Last month, MongoDB unveiled a new “serverless” option for its Atlas MongoDB database service.
The company says Atlas Serverless, now in general availability, can support a wide range of application requirements “with little to no initial configuration and ongoing capacity management.” It can be deployed on all three major cloud providers — Amazon Web ServicesMicrosoft Azure and Google Cloud Platform, with tiered pricing and no upfront commitment.
Shum explained the serverless paradigm by comparing it to Uber. Just as some people prefer cars for extended uses, businesses also tend to buy or rent dedicated servers, or virtual server instances, to run their workloads. But there are many people who only occasionally need an automobile, so there is no need to buy and maintain an automobile. In these cases, a ride-sharing service may be better suited financially. Likewise, serverless services make more sense.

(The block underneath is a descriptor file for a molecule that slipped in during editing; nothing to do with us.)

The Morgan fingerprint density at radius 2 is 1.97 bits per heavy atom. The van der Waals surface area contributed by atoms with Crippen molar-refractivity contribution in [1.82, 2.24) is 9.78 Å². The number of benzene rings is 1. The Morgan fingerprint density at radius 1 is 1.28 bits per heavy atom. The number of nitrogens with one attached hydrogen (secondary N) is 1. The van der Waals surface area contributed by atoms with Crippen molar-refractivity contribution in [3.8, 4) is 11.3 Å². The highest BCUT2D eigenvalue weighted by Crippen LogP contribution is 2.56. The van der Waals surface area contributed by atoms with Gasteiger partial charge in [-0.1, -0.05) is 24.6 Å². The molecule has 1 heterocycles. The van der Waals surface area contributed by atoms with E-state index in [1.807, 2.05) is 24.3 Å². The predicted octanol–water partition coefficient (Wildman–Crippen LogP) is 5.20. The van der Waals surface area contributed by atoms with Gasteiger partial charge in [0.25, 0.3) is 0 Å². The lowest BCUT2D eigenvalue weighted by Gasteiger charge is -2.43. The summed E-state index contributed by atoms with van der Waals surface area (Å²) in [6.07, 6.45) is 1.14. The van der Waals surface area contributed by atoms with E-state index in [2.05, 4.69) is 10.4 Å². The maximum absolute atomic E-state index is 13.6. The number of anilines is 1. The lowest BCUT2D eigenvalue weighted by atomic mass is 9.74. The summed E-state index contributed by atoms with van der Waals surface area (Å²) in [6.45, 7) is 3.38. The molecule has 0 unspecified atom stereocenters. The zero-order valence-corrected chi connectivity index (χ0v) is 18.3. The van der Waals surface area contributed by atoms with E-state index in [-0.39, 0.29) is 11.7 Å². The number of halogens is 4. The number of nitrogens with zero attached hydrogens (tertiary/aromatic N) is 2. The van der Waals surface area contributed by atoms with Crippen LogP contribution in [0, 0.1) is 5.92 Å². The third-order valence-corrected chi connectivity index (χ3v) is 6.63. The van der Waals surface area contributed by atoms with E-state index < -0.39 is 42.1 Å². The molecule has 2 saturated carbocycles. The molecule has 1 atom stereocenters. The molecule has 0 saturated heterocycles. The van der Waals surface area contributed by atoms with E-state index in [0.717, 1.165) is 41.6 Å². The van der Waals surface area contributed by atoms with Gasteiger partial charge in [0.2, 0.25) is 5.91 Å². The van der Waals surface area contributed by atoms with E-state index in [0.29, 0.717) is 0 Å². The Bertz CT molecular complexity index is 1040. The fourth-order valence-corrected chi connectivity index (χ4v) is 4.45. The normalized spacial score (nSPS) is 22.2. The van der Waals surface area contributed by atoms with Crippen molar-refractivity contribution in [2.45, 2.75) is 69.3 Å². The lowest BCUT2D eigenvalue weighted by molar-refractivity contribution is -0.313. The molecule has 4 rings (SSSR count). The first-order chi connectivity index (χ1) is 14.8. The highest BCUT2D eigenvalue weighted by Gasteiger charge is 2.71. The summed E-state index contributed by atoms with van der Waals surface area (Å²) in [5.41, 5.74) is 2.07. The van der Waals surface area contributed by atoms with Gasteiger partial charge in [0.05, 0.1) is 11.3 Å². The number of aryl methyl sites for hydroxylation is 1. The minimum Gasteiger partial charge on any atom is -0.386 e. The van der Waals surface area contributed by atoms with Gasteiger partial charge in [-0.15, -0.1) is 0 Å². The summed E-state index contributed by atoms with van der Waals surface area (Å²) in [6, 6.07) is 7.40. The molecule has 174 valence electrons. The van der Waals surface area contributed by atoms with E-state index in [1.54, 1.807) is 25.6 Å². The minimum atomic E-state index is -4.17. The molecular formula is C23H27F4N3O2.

Professional users and free market users can determine what works best for them. There’s a premium in having on-demand car service, but there’s something to be said for never looking for parking in Manhattan or defrosting a windshield.
Who makes the change?
Shum explained that customers in all categories have shown interest in migrating to serverless; he developed a few potential use cases. A specific fit for serverless is for finance and accounting customers where the bulk of their workloads occur at the end of the week, month, or quarter.